In addition to the trams manufactured in Dandenong, Bombardier also produces the Vlocity 160 DMU for Victoria’s regional network. On both products, Bombardier has been able to update and vary the design locally in line with changes to requirements. Having local engineering capabilities is essential to these changes.
“There might be new standards that come in that the customer may wish to do a variation for,” said McMillan. “For example on LRV crashworthiness, it might be lines of sight, there might be driver requirements that change from the operator. Having engineering presence on the ground enables you to have that assurance.”
The first introduction of the E-Class trams saw improvements in accessibility for travellers by increasing the number of low floor trams running on the network. In addition, the enhanced capacity built into the design of the trams has become increasingly important.
“With COVID-19, larger capacity is a nice thing in hindsight because that allows more people on that tram, so that will give the highest capacity for the Yarra Trams fleet. That obviously means greater access and equity for the commuter and it also ensures that it’s the smoothest ride,” said McMillan.
Other improvements included positive feedback for safety standards in the driver’s cab, and Bombardier has worked with research institutions to look at other areas where design innovation can be introduced to respond to the particularities of Melbourne’s network.
“We’ve worked with a tertiary institution around visibility, line of sight, windscreens, and cameras outside the vehicle so that the driver is fully aware of their surroundings,” said McMillan. “The Melbourne network is not a closed network, it has a high interface with vehicles, whether they’re private drivers, Ubers, taxis, trucks, so we’re working with Yarra Trams and the Victorian government to plan a trial of an Obstacle Detection Assistance System (ODAS) that warns a driver about cars and passengers in front of the tram.”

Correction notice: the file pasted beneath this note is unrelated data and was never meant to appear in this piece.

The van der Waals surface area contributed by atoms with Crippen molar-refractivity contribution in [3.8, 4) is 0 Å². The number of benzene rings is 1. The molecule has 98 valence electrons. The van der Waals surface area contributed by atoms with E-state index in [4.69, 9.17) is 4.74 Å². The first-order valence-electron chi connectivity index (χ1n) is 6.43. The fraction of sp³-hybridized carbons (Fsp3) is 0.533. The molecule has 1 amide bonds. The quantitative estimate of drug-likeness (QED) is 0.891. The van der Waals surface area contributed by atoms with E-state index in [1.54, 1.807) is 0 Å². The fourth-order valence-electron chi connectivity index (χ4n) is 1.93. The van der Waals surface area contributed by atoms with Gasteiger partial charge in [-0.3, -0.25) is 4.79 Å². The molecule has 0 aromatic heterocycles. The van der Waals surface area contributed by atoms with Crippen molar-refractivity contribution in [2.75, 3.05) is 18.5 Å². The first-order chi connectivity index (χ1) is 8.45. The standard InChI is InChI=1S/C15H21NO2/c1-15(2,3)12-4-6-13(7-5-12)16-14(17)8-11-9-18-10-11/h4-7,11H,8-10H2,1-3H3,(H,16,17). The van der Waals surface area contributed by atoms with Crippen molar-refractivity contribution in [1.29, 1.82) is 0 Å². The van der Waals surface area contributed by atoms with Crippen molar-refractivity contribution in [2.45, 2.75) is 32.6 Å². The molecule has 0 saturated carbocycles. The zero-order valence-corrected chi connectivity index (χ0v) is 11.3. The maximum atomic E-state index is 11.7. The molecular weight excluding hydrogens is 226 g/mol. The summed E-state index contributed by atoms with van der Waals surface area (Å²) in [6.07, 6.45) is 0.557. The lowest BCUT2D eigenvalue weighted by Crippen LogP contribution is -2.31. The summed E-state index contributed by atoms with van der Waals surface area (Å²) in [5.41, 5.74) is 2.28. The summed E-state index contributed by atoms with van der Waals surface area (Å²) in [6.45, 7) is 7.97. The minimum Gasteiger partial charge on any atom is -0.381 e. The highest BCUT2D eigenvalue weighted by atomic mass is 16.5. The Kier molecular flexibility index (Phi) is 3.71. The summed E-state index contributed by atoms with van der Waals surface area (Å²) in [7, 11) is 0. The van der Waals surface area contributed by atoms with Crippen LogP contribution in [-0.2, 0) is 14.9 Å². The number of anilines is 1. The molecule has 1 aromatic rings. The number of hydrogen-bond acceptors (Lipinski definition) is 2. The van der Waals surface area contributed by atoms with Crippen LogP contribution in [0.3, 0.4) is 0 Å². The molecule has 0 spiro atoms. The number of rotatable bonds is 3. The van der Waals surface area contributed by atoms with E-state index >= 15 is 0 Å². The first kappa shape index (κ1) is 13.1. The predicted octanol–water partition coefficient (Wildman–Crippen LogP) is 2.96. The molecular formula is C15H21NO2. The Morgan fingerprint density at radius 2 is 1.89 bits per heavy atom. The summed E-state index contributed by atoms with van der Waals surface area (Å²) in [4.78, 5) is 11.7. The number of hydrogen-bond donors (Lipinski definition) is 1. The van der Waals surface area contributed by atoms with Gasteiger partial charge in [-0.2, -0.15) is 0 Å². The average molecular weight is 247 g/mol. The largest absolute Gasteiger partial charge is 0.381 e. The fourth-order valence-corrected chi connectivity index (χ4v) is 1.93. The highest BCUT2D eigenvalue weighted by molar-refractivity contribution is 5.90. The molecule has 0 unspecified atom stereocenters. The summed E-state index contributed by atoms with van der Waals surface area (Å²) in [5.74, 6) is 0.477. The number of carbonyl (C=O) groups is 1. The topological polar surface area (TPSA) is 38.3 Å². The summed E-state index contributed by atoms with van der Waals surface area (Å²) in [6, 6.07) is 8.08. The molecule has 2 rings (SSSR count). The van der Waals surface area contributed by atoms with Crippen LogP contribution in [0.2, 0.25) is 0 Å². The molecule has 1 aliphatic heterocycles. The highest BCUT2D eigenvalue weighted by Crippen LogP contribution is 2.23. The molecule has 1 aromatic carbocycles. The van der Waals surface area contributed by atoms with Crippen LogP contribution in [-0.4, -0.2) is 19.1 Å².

In addition to upgrades, being local means that Bombardier are working on the trams every day, both in Dandenong and at maintenance depots.
“There was an incident today, an interface with a car or a truck on one of our trams. We hold spares for that. Our ability being on the ground means that we can work quickly, with Yarra Trams at their site in Preston, to repair those vehicles and have them back out. We can do that sourcing from both the Dandenong site and also with Yarra Trams,” said McMillan.
STRENGTHENING LOCAL MANUFACTURING
Bombardier’s presence in Dandenong continues over half a century of rail manufacturing heritage in south-east Melbourne. First opened by Commonwealth Engineering, then taken over by ABB, the current Bombardier plant is built in such a way to provide the best services for the Australian rail industry.